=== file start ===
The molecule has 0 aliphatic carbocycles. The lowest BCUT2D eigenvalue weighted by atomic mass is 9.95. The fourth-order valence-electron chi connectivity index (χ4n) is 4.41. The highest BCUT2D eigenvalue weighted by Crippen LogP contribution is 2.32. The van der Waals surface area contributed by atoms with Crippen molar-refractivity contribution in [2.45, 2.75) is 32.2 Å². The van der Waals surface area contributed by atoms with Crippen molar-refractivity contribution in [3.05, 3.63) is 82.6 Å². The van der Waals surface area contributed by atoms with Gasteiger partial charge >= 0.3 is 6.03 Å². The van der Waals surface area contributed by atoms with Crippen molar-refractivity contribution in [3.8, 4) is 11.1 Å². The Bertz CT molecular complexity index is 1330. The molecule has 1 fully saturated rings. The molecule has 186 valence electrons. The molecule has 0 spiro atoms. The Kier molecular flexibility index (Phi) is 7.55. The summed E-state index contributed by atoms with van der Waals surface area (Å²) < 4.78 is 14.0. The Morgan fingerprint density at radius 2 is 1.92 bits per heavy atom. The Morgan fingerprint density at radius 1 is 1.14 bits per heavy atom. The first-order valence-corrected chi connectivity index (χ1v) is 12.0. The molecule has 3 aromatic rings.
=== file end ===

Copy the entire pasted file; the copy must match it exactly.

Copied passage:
The molecule has 0 aliphatic carbocycles. The lowest BCUT2D eigenvalue weighted by atomic mass is 9.95. The fourth-order valence-electron chi connectivity index (χ4n) is 4.41. The highest BCUT2D eigenvalue weighted by Crippen LogP contribution is 2.32. The van der Waals surface area contributed by atoms with Crippen molar-refractivity contribution in [2.45, 2.75) is 32.2 Å². The van der Waals surface area contributed by atoms with Crippen molar-refractivity contribution in [3.05, 3.63) is 82.6 Å². The van der Waals surface area contributed by atoms with Gasteiger partial charge >= 0.3 is 6.03 Å². The van der Waals surface area contributed by atoms with Crippen molar-refractivity contribution in [3.8, 4) is 11.1 Å². The Bertz CT molecular complexity index is 1330. The molecule has 1 fully saturated rings. The molecule has 186 valence electrons. The molecule has 0 spiro atoms. The Kier molecular flexibility index (Phi) is 7.55. The summed E-state index contributed by atoms with van der Waals surface area (Å²) < 4.78 is 14.0. The Morgan fingerprint density at radius 2 is 1.92 bits per heavy atom. The Morgan fingerprint density at radius 1 is 1.14 bits per heavy atom. The first-order valence-corrected chi connectivity index (χ1v) is 12.0. The molecule has 3 aromatic rings.